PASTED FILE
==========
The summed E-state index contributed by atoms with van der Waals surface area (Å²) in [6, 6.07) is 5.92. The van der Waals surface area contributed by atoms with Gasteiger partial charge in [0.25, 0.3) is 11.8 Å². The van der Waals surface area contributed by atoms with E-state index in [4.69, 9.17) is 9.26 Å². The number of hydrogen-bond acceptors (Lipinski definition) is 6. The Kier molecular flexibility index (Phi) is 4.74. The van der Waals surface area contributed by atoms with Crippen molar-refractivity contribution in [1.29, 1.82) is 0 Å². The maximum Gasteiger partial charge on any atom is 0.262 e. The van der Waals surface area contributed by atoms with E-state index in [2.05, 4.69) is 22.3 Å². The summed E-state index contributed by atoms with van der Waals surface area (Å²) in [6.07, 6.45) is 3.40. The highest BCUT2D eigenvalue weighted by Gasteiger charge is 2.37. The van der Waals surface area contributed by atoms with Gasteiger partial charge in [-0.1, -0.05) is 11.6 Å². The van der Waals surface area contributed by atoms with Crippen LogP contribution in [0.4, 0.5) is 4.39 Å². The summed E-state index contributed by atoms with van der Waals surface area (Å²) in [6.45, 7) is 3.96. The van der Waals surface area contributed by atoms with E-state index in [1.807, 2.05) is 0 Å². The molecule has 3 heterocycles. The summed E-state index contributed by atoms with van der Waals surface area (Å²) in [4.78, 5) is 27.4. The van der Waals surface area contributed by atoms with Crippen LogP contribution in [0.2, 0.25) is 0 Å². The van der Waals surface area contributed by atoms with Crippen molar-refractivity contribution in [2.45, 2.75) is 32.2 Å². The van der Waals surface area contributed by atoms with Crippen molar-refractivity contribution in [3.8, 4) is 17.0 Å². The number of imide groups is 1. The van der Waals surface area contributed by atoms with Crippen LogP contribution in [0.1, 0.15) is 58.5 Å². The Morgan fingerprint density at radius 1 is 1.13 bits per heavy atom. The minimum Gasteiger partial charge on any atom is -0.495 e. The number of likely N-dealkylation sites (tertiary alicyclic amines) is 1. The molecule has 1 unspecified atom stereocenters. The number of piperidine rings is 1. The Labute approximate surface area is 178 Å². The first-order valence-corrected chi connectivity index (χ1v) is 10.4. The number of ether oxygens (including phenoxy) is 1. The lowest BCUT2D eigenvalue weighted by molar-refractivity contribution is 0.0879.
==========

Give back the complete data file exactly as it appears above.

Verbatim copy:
The summed E-state index contributed by atoms with van der Waals surface area (Å²) in [6, 6.07) is 5.92. The van der Waals surface area contributed by atoms with Gasteiger partial charge in [0.25, 0.3) is 11.8 Å². The van der Waals surface area contributed by atoms with E-state index in [4.69, 9.17) is 9.26 Å². The number of hydrogen-bond acceptors (Lipinski definition) is 6. The Kier molecular flexibility index (Phi) is 4.74. The van der Waals surface area contributed by atoms with Crippen molar-refractivity contribution in [1.29, 1.82) is 0 Å². The maximum Gasteiger partial charge on any atom is 0.262 e. The van der Waals surface area contributed by atoms with E-state index in [2.05, 4.69) is 22.3 Å². The summed E-state index contributed by atoms with van der Waals surface area (Å²) in [6.07, 6.45) is 3.40. The highest BCUT2D eigenvalue weighted by Gasteiger charge is 2.37. The van der Waals surface area contributed by atoms with Gasteiger partial charge in [-0.1, -0.05) is 11.6 Å². The van der Waals surface area contributed by atoms with Crippen LogP contribution in [0.4, 0.5) is 4.39 Å². The summed E-state index contributed by atoms with van der Waals surface area (Å²) in [6.45, 7) is 3.96. The van der Waals surface area contributed by atoms with E-state index in [1.807, 2.05) is 0 Å². The molecule has 3 heterocycles. The summed E-state index contributed by atoms with van der Waals surface area (Å²) in [4.78, 5) is 27.4. The van der Waals surface area contributed by atoms with Crippen LogP contribution in [0.2, 0.25) is 0 Å². The van der Waals surface area contributed by atoms with Crippen molar-refractivity contribution in [2.45, 2.75) is 32.2 Å². The van der Waals surface area contributed by atoms with Crippen molar-refractivity contribution in [3.8, 4) is 17.0 Å². The number of imide groups is 1. The van der Waals surface area contributed by atoms with Crippen LogP contribution in [0.1, 0.15) is 58.5 Å². The Morgan fingerprint density at radius 1 is 1.13 bits per heavy atom. The minimum Gasteiger partial charge on any atom is -0.495 e. The number of likely N-dealkylation sites (tertiary alicyclic amines) is 1. The molecule has 1 unspecified atom stereocenters. The number of piperidine rings is 1. The Labute approximate surface area is 178 Å². The first-order valence-corrected chi connectivity index (χ1v) is 10.4. The number of ether oxygens (including phenoxy) is 1. The lowest BCUT2D eigenvalue weighted by molar-refractivity contribution is 0.0879.